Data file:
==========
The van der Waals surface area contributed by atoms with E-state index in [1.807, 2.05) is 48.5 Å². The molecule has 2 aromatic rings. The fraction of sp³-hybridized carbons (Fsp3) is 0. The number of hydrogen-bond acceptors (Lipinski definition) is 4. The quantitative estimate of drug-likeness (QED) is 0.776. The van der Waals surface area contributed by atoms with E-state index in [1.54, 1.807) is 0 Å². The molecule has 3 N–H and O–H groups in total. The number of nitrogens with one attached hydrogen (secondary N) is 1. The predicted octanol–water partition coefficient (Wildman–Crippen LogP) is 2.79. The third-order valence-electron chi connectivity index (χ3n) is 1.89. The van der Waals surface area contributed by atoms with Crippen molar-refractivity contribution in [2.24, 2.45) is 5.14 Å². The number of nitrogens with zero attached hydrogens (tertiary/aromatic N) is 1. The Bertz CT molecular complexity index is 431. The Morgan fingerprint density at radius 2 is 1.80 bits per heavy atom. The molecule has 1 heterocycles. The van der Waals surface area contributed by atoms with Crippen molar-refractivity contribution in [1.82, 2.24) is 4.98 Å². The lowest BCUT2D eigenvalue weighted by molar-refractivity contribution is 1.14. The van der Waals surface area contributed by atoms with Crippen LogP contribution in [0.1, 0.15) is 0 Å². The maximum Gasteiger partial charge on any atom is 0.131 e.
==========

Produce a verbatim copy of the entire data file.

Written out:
The van der Waals surface area contributed by atoms with E-state index in [1.807, 2.05) is 48.5 Å². The molecule has 2 aromatic rings. The fraction of sp³-hybridized carbons (Fsp3) is 0. The number of hydrogen-bond acceptors (Lipinski definition) is 4. The quantitative estimate of drug-likeness (QED) is 0.776. The van der Waals surface area contributed by atoms with E-state index in [1.54, 1.807) is 0 Å². The molecule has 3 N–H and O–H groups in total. The number of nitrogens with one attached hydrogen (secondary N) is 1. The predicted octanol–water partition coefficient (Wildman–Crippen LogP) is 2.79. The third-order valence-electron chi connectivity index (χ3n) is 1.89. The van der Waals surface area contributed by atoms with Crippen molar-refractivity contribution in [2.24, 2.45) is 5.14 Å². The number of nitrogens with zero attached hydrogens (tertiary/aromatic N) is 1. The Bertz CT molecular complexity index is 431. The Morgan fingerprint density at radius 2 is 1.80 bits per heavy atom. The molecule has 1 heterocycles. The van der Waals surface area contributed by atoms with Crippen molar-refractivity contribution in [1.82, 2.24) is 4.98 Å². The lowest BCUT2D eigenvalue weighted by molar-refractivity contribution is 1.14. The van der Waals surface area contributed by atoms with Crippen LogP contribution in [0.1, 0.15) is 0 Å². The maximum Gasteiger partial charge on any atom is 0.131 e.